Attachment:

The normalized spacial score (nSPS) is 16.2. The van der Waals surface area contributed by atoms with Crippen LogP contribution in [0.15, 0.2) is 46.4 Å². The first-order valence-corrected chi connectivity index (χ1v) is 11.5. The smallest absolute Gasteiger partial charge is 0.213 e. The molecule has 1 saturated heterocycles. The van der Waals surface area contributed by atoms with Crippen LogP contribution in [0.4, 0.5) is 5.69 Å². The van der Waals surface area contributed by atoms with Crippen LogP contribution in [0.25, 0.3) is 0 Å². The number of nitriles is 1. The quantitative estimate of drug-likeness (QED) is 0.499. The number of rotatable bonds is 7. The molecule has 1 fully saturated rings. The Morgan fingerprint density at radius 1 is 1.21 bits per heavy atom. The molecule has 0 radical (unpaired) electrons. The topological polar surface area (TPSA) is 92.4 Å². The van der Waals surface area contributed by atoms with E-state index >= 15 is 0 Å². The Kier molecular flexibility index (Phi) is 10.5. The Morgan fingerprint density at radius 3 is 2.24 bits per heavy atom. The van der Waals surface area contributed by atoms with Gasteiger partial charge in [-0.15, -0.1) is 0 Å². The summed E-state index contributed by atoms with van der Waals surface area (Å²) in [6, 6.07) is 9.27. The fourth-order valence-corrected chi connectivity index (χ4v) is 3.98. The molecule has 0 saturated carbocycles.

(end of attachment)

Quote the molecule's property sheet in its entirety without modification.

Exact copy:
The normalized spacial score (nSPS) is 16.2. The van der Waals surface area contributed by atoms with Crippen LogP contribution in [0.15, 0.2) is 46.4 Å². The first-order valence-corrected chi connectivity index (χ1v) is 11.5. The smallest absolute Gasteiger partial charge is 0.213 e. The molecule has 1 saturated heterocycles. The van der Waals surface area contributed by atoms with Crippen LogP contribution in [0.4, 0.5) is 5.69 Å². The van der Waals surface area contributed by atoms with Crippen LogP contribution in [0.25, 0.3) is 0 Å². The number of nitriles is 1. The quantitative estimate of drug-likeness (QED) is 0.499. The number of rotatable bonds is 7. The molecule has 1 fully saturated rings. The Morgan fingerprint density at radius 1 is 1.21 bits per heavy atom. The molecule has 0 radical (unpaired) electrons. The topological polar surface area (TPSA) is 92.4 Å². The van der Waals surface area contributed by atoms with E-state index >= 15 is 0 Å². The Kier molecular flexibility index (Phi) is 10.5. The Morgan fingerprint density at radius 3 is 2.24 bits per heavy atom. The van der Waals surface area contributed by atoms with Gasteiger partial charge in [-0.15, -0.1) is 0 Å². The summed E-state index contributed by atoms with van der Waals surface area (Å²) in [6, 6.07) is 9.27. The fourth-order valence-corrected chi connectivity index (χ4v) is 3.98. The molecule has 0 saturated carbocycles.